A Infront PhotographyVR tour is a simulation of an existing location, usually composed of a sequence of videos or still images. It may also use other multimedia elements such as sound effects, music, narration, and text. It is distinguished from the use of live television to affect tele-tourism.

The phrase “virtual tour” is often used to describe a variety of videos and photographic-based media. Panorama indicates an unbroken view, since a panorama can be either a series of photographs or panning video footage. However, the phrases “panoramic tour” and “virtual tour” have mostly been associated with virtual tours created using still cameras. Such virtual tours are made up of several shots taken from a single vantage point. The camera and lens are rotated around what is referred to as a no parallax point (the exact point at the back of the lens where the light converges).

A video tour is a full motion video of a location. Unlike the virtual tour’s static wrap-around feel, a video tour is a linear walk-through of a location. Using a video camera, the location is filmed at a walking pace while moving continuously from one point to another throughout the subject location.

For most business purposes, a virtual tour must be accessible from everywhere. The major solution is a web-based virtual tour. In addition, a rich and useful virtual tour is not just a series of panoramic pictures. A better experience can be obtained by viewing a variety of materials such as that obtained from videos, texts, and still pictures in an interactive web content. There are many ways to gather data in a mixed web content, such as using rich content builders (Java applet or Adobe Flash being two examples) or a Web content management system.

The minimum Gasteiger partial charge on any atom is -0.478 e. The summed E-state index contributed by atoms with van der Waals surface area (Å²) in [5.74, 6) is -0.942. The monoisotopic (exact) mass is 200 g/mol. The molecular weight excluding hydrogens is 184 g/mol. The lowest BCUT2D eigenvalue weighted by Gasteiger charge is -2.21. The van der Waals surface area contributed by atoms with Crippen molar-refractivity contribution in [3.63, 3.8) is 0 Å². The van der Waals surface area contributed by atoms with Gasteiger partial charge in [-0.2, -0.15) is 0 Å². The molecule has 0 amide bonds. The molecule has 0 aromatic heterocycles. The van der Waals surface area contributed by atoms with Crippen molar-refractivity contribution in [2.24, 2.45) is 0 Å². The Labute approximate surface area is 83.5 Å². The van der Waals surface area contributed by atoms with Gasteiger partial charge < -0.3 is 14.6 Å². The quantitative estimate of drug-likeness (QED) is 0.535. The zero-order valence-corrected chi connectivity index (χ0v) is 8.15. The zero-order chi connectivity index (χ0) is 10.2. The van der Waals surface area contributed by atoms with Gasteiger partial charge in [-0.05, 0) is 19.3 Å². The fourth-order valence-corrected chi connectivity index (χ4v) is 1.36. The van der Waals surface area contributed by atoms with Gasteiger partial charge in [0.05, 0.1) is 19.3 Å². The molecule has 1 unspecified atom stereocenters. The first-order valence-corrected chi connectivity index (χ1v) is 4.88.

Flash-based tours are becoming very popular today. A study done by the PEW Research Group showed that more than 5 million Americans watched virtual tours every day in 2004. PEW’s research data which showed that Americans watching virtual tours rose from 54 million people in 2004 to 72 million people by August 2006, a two-year increase of 18 million.

Thanks in part to the recent explosion of many Internet devices, such as Apple’s iPad, iPhone and other tablet computing platforms powered entirely by Google’s Android 3 operating systems such as Motorola’s Xoom, it can be predicted that consumption of virtual tour content, through the use of Adobe Flash and HTML5/CSS3 driven virtual tours will only increase over time.